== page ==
I’m not sure I ever feel anxious about it, I guess keeping on top of it all has become part of the job of being self-employed. Spending plenty of time outdoors is a leveller, a reminder of what is life is really about, I think it’s really healthy to put all the gadgets down and step away from screens regularly. The world doesn’t fall apart with a few days off and it’s good to return feeling ready to share your stories again.
How would you advise people prepare for a wild swim?
Check the weather – and be aware of how the weather affects different bodies of water. The wind can whip up waves on lakes which may look like nothing on the banks but might drain your energy quickly in the middle of a chilly mountain lake. Rainfall can dramatically affect the levels and speed that rivers flow.
Wetsuit, swimsuit, birthday suit – Who really cares what you wear?
Do it for the sheer joy it brings to you, no-one else.
What would you say are the benefits of outdoor swimming?
For me personally, it makes me feels truly alive inside, I get a similar feeling from running in the hills (a relatively new runner it has to be said). That feeling intensifies in winter as the water gets colder. It’s quite hard to describe, swims are shorter but the ‘alive’ feeling is greater, lasts longer, and why wouldn’t you want to have a smile on your face all day long. For me outdoor swimming is also highly beneficial for my creative practice, I absolutely see a connection between the time I spent in the water and my creative output.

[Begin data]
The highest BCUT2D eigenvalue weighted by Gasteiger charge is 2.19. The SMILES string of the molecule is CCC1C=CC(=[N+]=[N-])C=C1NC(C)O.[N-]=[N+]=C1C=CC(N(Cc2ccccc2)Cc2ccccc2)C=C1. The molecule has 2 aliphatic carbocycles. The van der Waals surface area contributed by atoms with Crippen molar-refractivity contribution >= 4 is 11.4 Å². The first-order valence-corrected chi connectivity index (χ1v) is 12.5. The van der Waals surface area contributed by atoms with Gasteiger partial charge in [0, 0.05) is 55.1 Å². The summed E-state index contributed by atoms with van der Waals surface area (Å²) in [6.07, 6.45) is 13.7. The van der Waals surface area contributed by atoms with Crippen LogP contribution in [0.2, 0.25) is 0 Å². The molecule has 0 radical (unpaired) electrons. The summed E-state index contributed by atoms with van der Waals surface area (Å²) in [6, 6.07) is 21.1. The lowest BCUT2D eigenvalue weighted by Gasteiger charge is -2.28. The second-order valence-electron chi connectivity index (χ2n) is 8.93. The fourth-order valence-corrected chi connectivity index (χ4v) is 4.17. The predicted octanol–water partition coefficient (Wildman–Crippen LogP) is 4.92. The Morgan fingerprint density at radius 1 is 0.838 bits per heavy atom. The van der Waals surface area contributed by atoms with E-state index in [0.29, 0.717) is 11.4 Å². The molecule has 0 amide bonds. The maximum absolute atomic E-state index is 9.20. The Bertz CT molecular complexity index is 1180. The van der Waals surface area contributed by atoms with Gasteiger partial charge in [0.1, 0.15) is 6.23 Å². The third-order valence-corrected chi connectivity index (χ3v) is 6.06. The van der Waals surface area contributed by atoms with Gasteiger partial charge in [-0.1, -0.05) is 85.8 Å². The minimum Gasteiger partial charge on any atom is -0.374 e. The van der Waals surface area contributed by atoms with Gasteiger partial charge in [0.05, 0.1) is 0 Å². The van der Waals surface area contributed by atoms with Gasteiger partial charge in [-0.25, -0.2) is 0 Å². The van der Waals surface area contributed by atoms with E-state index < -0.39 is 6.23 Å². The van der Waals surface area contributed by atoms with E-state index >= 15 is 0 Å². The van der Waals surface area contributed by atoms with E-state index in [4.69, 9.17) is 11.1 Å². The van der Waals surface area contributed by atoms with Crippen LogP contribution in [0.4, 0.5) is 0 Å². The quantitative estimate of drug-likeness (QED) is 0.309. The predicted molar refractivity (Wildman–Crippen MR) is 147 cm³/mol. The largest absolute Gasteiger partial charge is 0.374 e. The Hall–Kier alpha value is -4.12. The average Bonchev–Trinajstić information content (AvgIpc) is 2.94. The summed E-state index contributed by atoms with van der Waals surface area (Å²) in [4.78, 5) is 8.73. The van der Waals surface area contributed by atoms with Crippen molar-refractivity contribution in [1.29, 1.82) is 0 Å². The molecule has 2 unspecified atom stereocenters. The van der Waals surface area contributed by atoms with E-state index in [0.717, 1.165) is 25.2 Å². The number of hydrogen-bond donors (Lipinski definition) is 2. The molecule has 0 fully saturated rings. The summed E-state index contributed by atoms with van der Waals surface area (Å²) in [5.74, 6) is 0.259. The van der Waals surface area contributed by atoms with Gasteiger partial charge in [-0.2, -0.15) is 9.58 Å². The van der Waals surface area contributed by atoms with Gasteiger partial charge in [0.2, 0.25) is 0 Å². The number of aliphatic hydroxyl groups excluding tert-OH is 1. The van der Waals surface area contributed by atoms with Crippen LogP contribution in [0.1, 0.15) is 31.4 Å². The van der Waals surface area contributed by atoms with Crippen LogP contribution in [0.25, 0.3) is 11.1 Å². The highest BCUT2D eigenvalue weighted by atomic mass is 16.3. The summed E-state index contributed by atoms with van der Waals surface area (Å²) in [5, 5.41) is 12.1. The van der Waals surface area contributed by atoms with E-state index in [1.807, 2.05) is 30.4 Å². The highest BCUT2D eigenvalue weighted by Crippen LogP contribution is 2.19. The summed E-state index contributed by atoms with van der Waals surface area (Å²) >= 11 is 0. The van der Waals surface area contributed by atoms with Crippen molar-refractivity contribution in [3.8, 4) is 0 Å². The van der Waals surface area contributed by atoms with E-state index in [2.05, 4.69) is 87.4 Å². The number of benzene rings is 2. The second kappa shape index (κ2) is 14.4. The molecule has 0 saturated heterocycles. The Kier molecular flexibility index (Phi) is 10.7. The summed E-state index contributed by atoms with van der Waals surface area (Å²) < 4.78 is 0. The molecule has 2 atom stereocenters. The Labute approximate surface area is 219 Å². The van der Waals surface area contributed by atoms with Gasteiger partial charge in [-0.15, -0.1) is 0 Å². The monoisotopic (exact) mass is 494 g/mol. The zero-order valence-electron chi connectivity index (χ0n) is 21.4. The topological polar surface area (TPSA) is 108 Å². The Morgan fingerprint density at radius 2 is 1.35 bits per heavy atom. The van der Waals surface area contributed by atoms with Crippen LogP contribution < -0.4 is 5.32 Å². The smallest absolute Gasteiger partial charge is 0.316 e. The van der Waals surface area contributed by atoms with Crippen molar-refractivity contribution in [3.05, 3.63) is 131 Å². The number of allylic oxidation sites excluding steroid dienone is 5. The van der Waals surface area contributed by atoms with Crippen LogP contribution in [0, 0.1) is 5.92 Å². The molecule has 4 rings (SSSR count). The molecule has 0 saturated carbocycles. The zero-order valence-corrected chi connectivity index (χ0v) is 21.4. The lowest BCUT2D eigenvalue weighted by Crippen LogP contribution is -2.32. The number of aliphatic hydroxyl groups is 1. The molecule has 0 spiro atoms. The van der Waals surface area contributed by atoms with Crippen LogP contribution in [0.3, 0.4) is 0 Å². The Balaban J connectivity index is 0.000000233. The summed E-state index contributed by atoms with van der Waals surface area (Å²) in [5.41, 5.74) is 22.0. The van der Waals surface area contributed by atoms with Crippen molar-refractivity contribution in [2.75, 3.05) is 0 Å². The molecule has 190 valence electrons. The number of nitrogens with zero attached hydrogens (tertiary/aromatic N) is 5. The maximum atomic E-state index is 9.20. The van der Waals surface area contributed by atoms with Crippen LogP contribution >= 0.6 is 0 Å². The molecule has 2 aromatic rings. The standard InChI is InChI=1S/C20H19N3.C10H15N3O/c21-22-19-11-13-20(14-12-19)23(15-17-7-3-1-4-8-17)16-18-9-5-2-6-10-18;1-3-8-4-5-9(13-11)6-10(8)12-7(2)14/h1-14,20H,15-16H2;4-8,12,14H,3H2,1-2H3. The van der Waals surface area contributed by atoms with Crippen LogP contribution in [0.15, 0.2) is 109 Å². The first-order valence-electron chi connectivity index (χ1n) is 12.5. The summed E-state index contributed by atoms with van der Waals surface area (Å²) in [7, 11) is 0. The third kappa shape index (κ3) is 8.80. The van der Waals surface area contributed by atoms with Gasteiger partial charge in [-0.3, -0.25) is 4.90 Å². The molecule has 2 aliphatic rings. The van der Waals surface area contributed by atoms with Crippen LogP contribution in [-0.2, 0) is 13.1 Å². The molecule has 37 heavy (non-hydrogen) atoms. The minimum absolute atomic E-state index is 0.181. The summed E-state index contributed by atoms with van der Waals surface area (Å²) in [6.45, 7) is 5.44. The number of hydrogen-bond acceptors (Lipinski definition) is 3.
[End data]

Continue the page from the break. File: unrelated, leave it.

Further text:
And finally, out of the 400, do you have a favourite body of water?
Llyn Du’r Arddu so far takes that accolade. Crystal clear and turquoise blue on a summer day, dark, foreboding and nearly always partially frozen in the winter months, it’s nestled in the Cwm below the incredible dark cliffs of Clogwyn ar’ Ddu.
Despite being steeped in local stories of exorcised goblins and fairies I have to say in glorious summer sunshine it never looks anything but the most beautiful, welcoming water I have ever seen, even in winter darkness it still feels slightly welcoming, slightly less perhaps once you are in and your fingers hurt with the cold beyond belief! The water always has a great depth of clarity. In the shallows, you can spend ages watching tiny water beetles scurrying about up and down. In the depths the abyss of nothingness is just sublime, I often wonder if this is it, the ultimate, as good as it gets!
Share a day of conversation, creativity and fresh air with Vivienne on one of her Guided Swim Days